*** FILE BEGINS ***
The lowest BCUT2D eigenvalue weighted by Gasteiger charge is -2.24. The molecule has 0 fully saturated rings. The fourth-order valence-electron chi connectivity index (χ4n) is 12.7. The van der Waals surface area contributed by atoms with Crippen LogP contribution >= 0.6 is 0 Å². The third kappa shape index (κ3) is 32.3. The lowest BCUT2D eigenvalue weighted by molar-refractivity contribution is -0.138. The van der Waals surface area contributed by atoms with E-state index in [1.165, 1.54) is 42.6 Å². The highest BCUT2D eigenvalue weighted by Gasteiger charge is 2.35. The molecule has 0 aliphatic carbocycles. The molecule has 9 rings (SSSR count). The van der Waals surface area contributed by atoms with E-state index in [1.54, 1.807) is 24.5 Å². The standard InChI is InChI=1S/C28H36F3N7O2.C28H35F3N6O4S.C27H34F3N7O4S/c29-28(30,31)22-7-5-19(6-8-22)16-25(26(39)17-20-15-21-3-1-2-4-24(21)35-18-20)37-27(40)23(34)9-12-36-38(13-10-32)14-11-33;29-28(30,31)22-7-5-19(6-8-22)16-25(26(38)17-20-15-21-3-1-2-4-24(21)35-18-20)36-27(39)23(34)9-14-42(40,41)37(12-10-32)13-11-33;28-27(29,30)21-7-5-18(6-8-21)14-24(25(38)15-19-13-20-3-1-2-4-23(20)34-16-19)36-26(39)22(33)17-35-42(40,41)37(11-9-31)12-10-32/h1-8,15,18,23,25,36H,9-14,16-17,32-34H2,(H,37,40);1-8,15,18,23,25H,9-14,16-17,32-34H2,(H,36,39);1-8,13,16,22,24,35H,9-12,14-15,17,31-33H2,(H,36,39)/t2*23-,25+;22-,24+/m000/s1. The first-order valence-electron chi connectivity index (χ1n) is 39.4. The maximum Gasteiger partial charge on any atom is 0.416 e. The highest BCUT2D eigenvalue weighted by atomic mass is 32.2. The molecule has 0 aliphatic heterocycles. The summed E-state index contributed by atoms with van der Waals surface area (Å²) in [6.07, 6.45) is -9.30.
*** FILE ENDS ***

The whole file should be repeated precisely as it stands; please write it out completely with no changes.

The lowest BCUT2D eigenvalue weighted by Gasteiger charge is -2.24. The molecule has 0 fully saturated rings. The fourth-order valence-electron chi connectivity index (χ4n) is 12.7. The van der Waals surface area contributed by atoms with Crippen LogP contribution >= 0.6 is 0 Å². The third kappa shape index (κ3) is 32.3. The lowest BCUT2D eigenvalue weighted by molar-refractivity contribution is -0.138. The van der Waals surface area contributed by atoms with E-state index in [1.165, 1.54) is 42.6 Å². The highest BCUT2D eigenvalue weighted by Gasteiger charge is 2.35. The molecule has 0 aliphatic carbocycles. The molecule has 9 rings (SSSR count). The van der Waals surface area contributed by atoms with E-state index in [1.54, 1.807) is 24.5 Å². The standard InChI is InChI=1S/C28H36F3N7O2.C28H35F3N6O4S.C27H34F3N7O4S/c29-28(30,31)22-7-5-19(6-8-22)16-25(26(39)17-20-15-21-3-1-2-4-24(21)35-18-20)37-27(40)23(34)9-12-36-38(13-10-32)14-11-33;29-28(30,31)22-7-5-19(6-8-22)16-25(26(38)17-20-15-21-3-1-2-4-24(21)35-18-20)36-27(39)23(34)9-14-42(40,41)37(12-10-32)13-11-33;28-27(29,30)21-7-5-18(6-8-21)14-24(25(38)15-19-13-20-3-1-2-4-23(20)34-16-19)36-26(39)22(33)17-35-42(40,41)37(11-9-31)12-10-32/h1-8,15,18,23,25,36H,9-14,16-17,32-34H2,(H,37,40);1-8,15,18,23,25H,9-14,16-17,32-34H2,(H,36,39);1-8,13,16,22,24,35H,9-12,14-15,17,31-33H2,(H,36,39)/t2*23-,25+;22-,24+/m000/s1. The first-order valence-electron chi connectivity index (χ1n) is 39.4. The maximum Gasteiger partial charge on any atom is 0.416 e. The highest BCUT2D eigenvalue weighted by atomic mass is 32.2. The molecule has 0 aliphatic heterocycles. The summed E-state index contributed by atoms with van der Waals surface area (Å²) in [6.07, 6.45) is -9.30.